Facial Exercises: What Are They and Do They Work?

The world of health and wellness will forever be plagued by diet or exercise crazes. It’s best to avoid fighting against it. The truth is, anything that gets anyone to view their health in a new and more positive way is considered a good thing in our books!

Take facial exercises for example. It’s new, intriguing and it’s lighting the collective health and wellness blogosphere on fire. It certainly checks off all of the “exercise craze” boxes. But what are facial exercises exactly? And, more importantly, do they actually work?

Gather round as we explore this oddly exciting new branch of the health and wellness exercise library.

What Are Facial Exercises?

They are exercises, but for the face. Need more explanation? Perfectly understandable.

You do crunches to tighten up core muscles in the stomach and squats to strengthen the legs, so why not create a comprehensive workout routine to tighten up our most visible body part? It may sound silly and we’ll admit, the research is inconclusive, however the logic is sound!

The goal is to eliminate wrinkles, slim the face, and maintain a smooth, age-defying look without having to resort to the various dangerous and costly surgical or chemical interventions available out there. Because sometimes lotion and exfoliator doesn’t quite cut it.

Just like a well-balanced, full-body workout plan, a full-face routine incorporates a variety of muscle-targeting movements.

Warm Up

All routines should start with a warm up, especially if targeting a specific body part like the arms, back…or face.

There are a bunch of variations on the theme, but the principal goal is to heat up the muscles prior to any reps to avoid injuries and cramps. Start with blowing raspberries with your mouth and cheeks for roughly 10-seconds.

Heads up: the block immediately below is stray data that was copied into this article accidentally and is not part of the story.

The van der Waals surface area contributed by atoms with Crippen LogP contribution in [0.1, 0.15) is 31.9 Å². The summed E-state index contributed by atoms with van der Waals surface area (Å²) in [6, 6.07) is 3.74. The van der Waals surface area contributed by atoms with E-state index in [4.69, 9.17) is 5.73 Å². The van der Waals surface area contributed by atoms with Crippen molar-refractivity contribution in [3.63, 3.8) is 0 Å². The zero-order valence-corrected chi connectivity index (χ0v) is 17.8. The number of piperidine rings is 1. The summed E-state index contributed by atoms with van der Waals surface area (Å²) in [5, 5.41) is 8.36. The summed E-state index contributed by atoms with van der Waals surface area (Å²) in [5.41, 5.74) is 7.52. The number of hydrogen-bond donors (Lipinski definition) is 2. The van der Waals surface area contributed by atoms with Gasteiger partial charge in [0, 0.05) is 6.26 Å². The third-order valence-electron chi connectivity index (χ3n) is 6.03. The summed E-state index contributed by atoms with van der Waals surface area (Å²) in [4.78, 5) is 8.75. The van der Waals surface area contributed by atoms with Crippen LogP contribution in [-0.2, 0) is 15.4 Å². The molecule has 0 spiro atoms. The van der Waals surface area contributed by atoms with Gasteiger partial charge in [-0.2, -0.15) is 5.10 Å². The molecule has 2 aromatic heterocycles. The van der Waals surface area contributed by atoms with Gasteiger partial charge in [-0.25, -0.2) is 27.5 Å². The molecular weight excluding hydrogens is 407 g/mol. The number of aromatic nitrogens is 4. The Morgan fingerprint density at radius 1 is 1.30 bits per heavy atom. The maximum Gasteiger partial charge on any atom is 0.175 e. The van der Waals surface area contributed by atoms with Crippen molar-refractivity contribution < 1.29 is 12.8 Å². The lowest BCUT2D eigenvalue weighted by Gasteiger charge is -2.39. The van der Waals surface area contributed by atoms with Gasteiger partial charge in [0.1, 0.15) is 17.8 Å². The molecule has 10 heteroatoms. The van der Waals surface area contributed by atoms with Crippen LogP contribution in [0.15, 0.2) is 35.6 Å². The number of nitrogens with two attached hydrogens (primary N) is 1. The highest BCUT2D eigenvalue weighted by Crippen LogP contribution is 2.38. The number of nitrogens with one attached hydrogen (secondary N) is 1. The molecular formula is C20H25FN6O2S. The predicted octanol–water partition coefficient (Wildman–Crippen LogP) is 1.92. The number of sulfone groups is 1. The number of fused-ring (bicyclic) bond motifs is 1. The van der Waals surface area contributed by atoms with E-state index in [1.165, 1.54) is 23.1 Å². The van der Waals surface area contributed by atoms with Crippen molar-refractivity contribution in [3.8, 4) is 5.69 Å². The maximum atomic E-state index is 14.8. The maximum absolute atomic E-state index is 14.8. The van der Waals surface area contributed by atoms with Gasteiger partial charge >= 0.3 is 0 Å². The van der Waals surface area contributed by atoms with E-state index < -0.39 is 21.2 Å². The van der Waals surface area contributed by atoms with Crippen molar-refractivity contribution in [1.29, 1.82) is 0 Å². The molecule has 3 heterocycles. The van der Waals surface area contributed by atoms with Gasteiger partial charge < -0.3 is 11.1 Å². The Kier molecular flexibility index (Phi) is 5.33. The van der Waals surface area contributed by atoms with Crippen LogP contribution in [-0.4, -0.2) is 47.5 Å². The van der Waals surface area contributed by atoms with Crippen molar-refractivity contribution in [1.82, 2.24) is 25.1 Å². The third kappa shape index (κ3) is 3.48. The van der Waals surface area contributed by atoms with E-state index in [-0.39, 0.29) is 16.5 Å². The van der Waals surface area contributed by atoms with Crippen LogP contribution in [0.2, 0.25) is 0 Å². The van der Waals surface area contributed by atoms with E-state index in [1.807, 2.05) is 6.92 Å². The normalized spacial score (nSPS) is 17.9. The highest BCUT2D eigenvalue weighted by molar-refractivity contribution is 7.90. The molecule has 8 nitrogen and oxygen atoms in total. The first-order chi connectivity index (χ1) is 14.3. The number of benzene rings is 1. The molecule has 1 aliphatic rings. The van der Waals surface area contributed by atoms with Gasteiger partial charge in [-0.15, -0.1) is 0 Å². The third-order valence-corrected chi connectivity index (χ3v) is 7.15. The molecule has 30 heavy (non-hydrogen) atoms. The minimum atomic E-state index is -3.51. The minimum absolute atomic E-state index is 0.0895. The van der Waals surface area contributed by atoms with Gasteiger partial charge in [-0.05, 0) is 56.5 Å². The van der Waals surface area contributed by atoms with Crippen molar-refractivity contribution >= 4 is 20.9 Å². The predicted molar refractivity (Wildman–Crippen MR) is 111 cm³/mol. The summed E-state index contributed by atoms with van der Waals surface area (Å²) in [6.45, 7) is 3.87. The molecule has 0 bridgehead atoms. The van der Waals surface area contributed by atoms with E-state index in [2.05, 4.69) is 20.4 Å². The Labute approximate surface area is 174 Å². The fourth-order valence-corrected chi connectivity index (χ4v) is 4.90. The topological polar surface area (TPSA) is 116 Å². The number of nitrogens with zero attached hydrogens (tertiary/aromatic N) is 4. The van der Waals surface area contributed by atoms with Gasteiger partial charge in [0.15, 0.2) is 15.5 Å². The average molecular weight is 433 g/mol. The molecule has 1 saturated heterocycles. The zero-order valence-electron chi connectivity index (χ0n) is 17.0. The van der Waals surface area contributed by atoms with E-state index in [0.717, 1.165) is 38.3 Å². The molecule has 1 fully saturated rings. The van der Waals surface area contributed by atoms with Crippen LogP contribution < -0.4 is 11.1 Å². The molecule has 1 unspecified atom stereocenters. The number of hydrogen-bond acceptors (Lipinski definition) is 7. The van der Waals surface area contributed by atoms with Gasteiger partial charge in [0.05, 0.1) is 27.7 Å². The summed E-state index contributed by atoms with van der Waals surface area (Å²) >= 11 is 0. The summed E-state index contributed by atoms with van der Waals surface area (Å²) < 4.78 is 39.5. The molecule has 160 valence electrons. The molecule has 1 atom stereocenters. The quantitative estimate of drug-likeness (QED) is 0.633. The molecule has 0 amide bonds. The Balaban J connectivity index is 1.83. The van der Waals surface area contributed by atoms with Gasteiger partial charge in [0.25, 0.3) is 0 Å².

If that feels silly, try the “Big O” face warmup routine as featured on the popular Face Yoga Method YouTube channel.

Examples of Facial Exercises

The key to building a facial exercise plan, according to the experts, is to first determine which muscles to target. Interested in tightening up the skin on your neck? Try tipping your chin upwards toward the ceiling until you feel the skin on your chin stretch. Once there, alternate between duck lips and sticking out your tongue three times for 5-seconds at a time.

You can also smooth out smile lines by using the tongue to draw circles inside the left and right cheeks. Eliminate and protect against saggy cheeks by making a “bulldog-like face,” by shifting your jaw to the left and right.

There are countless examples of facial exercise routines that tout countless age-defying benefits. But, the most pertinent question remains to be answered: do they actually do anything?

Do Facial Exercises Work?

No. Well, sort of? The truth is much murkier than that, unfortunately.

According to the dermatological community, eliminating surface-level wrinkles by exercising the muscles below is highly unlikely. In reality, facial exercises could lead to even more wrinkles due to the increase in excess muscle activity. You can’t lose weight in the face by “exercising” face muscles either. That’s just not how weight-loss works.

Should You Do Them?

While they aren’t scientifically or clinically proven to work, facial exercises may have the ability to reduce the appearance of scars. However, again, there isn’t much science to back any of this up. Facial exercises are a relatively new concept and scientific studies can take a long time to catch up. So no one knows for sure whether they work or not.

Which leads to our next question: should you do them? Well, the real question is, do they make you feel good? Because if a rigorous facial exercise routine makes you feel good, then the answer is clear.

Chris Brown

Chris Brown

Chris is a Canadian who loves ice-hockey, espresso, and really long books. He’s an early riser that relies on a combination of meditation, yoga, indoor cycling, and long walks to keep fit. Chris is also a multi-platform content creator with a portfolio that includes terrestrial radio, television, the written word, and YouTube. For more content, check out his podcast, “Black Sheep Radio,” or follow @notTHATcb on Twitter and Instagram